Raids on Human Consciousness: Writing, Anarchism, and Violence
However one looks at violence -- as an instrument of bureaucracy or ideology; as a product of racial, gender, or class antagonisms; or as the inevitable result of power politics -- it is an integral part of every social system and is one of the most pressing problems of our tortured century.
In Raids on Human Consciousness Arthur Redding examines the contention that violence, be it the mass product of revolutionary uprising or a private sadomasochistic indulgence, may be taken to instill in those who commit it the capacity for radical change.
Conscious that mainstream theory considers violence deviant, a departure from the normal equilibrium of social and aesthetic structures, while other critiques take it to be integral to any dynamic system, Redding begins with the anarchist inquiry into the relationship of violence to the imaginary representation of modern communities. He explores the "public images" of anarchism in literature and popular culture and emphasizes the diverse strategies by which modern writers encounter, derive, deflect, and manipulate fantasies of political violence.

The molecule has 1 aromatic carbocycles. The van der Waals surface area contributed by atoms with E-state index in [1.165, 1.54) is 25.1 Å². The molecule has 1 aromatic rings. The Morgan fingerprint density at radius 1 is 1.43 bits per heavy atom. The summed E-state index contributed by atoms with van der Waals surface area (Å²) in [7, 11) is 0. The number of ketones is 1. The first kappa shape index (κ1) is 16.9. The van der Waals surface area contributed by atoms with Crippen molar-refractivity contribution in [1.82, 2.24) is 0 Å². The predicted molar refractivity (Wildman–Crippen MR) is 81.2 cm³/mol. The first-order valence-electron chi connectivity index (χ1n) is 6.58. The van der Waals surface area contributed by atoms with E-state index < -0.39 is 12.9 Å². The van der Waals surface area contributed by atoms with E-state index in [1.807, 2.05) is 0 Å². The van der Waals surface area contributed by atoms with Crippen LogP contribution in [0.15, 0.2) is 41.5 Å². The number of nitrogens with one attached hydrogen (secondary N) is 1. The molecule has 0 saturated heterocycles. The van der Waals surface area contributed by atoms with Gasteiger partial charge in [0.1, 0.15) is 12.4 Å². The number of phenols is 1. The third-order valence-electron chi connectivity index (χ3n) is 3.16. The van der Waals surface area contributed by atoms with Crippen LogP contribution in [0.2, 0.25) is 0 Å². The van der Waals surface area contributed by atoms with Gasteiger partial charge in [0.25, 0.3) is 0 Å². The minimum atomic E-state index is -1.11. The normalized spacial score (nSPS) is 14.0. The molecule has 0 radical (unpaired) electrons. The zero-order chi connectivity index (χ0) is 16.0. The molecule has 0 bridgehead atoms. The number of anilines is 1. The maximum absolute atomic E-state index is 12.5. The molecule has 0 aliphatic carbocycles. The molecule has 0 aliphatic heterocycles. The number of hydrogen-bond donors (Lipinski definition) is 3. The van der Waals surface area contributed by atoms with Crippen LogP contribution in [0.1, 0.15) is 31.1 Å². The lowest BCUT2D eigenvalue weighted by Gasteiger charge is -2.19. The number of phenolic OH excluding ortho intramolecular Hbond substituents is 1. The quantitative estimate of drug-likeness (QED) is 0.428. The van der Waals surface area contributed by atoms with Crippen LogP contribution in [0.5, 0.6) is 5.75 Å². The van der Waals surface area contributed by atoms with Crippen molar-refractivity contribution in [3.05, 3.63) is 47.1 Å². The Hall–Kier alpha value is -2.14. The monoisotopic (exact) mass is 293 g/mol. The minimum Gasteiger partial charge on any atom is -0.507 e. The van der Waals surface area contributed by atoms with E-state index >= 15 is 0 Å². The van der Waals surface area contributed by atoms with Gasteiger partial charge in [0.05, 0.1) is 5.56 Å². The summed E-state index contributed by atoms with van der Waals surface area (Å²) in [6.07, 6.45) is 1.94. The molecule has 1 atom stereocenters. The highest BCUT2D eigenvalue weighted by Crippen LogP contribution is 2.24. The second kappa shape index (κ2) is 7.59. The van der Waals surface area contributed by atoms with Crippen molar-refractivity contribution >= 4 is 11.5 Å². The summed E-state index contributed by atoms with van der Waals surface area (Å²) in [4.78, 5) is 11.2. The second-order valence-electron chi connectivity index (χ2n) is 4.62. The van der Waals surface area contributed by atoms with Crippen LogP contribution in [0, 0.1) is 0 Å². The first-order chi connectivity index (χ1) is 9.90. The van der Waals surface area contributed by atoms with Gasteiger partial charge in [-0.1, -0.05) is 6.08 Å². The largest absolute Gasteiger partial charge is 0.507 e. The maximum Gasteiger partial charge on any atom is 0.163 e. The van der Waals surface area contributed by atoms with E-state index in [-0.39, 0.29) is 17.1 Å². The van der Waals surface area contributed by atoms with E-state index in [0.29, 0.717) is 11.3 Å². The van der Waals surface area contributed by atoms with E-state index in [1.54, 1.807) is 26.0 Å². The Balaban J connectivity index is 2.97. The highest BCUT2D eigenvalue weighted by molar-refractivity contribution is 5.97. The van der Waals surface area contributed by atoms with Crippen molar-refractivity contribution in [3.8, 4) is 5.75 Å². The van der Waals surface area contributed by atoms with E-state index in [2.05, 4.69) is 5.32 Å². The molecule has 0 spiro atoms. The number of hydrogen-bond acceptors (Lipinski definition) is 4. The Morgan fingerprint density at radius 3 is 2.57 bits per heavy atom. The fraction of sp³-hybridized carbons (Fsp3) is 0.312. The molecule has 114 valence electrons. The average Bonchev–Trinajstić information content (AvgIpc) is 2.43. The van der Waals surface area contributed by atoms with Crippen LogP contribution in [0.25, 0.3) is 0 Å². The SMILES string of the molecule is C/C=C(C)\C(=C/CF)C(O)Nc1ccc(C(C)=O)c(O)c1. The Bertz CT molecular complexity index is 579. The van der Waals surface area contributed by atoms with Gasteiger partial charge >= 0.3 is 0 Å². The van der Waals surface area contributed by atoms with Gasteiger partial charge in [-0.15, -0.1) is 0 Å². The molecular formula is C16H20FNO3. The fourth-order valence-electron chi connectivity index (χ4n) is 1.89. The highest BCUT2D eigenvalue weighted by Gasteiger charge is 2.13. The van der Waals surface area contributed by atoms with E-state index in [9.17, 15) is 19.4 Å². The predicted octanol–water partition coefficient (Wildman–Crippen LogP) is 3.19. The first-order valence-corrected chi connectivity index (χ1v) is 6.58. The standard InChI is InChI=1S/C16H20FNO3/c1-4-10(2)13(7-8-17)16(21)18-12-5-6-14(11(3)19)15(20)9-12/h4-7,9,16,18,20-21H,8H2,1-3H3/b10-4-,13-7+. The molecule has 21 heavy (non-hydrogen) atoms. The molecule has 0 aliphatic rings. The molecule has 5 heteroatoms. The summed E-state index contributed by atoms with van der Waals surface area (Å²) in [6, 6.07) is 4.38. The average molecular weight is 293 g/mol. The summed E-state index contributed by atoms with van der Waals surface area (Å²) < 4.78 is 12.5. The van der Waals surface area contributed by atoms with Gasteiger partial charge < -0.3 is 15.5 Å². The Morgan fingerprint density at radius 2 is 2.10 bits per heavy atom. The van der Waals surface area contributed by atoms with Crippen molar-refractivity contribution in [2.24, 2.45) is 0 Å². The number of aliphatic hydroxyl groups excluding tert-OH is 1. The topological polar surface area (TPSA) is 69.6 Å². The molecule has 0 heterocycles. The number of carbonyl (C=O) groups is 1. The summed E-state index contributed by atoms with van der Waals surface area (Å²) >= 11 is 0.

Redding recognizes that language fails when confronted with the extreme suffering of human bodies. Acknowledging that flesh is subject to war, torture, and everyday brutality -- violations to which language can never do justice -- he nonetheless finds it urgent to reclaim language on the far side of suffering.
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In this century the West has been confronted with the outbreak of World War I ,
and with what historians of ideas have termed the ... I am describing an evolving
idea of violence as it has been acknowledged in various generic texts drawn from
Bakhtin focused on the junctures of ideas that had the shape of potentialities ” :
He brought together ideas and ... combinations of ideas , the emergence of new
idea voices , and changes in the arrangements of all the idea - voices in the ...
Kirilov was generous , and so he couldn ' t bear an idea and killed himself . But
then , I can see that he was generous because he wasn ' t sane . I can never lose
my reason and never believe in an idea the way he did . I cannot even get very ...